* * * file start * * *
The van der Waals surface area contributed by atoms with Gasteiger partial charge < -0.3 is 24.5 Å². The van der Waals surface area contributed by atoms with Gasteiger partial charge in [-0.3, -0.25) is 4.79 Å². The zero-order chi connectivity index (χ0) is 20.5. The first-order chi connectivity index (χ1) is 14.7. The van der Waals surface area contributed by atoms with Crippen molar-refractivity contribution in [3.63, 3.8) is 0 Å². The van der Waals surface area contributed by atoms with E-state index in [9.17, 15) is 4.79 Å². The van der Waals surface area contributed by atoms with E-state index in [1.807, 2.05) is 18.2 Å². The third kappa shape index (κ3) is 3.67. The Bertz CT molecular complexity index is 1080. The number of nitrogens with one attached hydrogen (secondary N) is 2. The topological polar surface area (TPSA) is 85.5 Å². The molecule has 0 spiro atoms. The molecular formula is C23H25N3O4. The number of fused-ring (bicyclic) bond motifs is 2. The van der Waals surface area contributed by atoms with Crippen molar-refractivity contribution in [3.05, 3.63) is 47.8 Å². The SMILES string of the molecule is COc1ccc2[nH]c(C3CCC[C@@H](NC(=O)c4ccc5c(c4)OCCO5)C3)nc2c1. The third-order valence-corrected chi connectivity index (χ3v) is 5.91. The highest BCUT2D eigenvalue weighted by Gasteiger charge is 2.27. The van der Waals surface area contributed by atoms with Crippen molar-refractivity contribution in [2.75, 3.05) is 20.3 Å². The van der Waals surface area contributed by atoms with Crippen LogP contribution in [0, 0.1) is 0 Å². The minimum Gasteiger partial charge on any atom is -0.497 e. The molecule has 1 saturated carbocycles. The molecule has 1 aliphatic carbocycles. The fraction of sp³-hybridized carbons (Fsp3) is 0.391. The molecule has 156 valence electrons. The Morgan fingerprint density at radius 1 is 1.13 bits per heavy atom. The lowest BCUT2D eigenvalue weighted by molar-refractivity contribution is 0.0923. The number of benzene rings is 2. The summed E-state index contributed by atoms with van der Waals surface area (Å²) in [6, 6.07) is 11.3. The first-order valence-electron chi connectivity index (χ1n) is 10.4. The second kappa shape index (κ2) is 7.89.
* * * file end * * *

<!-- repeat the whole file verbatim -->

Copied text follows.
The van der Waals surface area contributed by atoms with Gasteiger partial charge < -0.3 is 24.5 Å². The van der Waals surface area contributed by atoms with Gasteiger partial charge in [-0.3, -0.25) is 4.79 Å². The zero-order chi connectivity index (χ0) is 20.5. The first-order chi connectivity index (χ1) is 14.7. The van der Waals surface area contributed by atoms with Crippen molar-refractivity contribution in [3.63, 3.8) is 0 Å². The van der Waals surface area contributed by atoms with E-state index in [9.17, 15) is 4.79 Å². The van der Waals surface area contributed by atoms with E-state index in [1.807, 2.05) is 18.2 Å². The third kappa shape index (κ3) is 3.67. The Bertz CT molecular complexity index is 1080. The number of nitrogens with one attached hydrogen (secondary N) is 2. The topological polar surface area (TPSA) is 85.5 Å². The molecule has 0 spiro atoms. The molecular formula is C23H25N3O4. The number of fused-ring (bicyclic) bond motifs is 2. The van der Waals surface area contributed by atoms with Crippen molar-refractivity contribution in [3.05, 3.63) is 47.8 Å². The SMILES string of the molecule is COc1ccc2[nH]c(C3CCC[C@@H](NC(=O)c4ccc5c(c4)OCCO5)C3)nc2c1. The third-order valence-corrected chi connectivity index (χ3v) is 5.91. The highest BCUT2D eigenvalue weighted by Gasteiger charge is 2.27. The van der Waals surface area contributed by atoms with Crippen molar-refractivity contribution in [2.75, 3.05) is 20.3 Å². The van der Waals surface area contributed by atoms with Crippen LogP contribution in [0, 0.1) is 0 Å². The minimum Gasteiger partial charge on any atom is -0.497 e. The molecule has 1 saturated carbocycles. The molecule has 1 aliphatic carbocycles. The fraction of sp³-hybridized carbons (Fsp3) is 0.391. The molecule has 156 valence electrons. The Morgan fingerprint density at radius 1 is 1.13 bits per heavy atom. The lowest BCUT2D eigenvalue weighted by molar-refractivity contribution is 0.0923. The number of benzene rings is 2. The summed E-state index contributed by atoms with van der Waals surface area (Å²) in [6, 6.07) is 11.3. The first-order valence-electron chi connectivity index (χ1n) is 10.4. The second kappa shape index (κ2) is 7.89.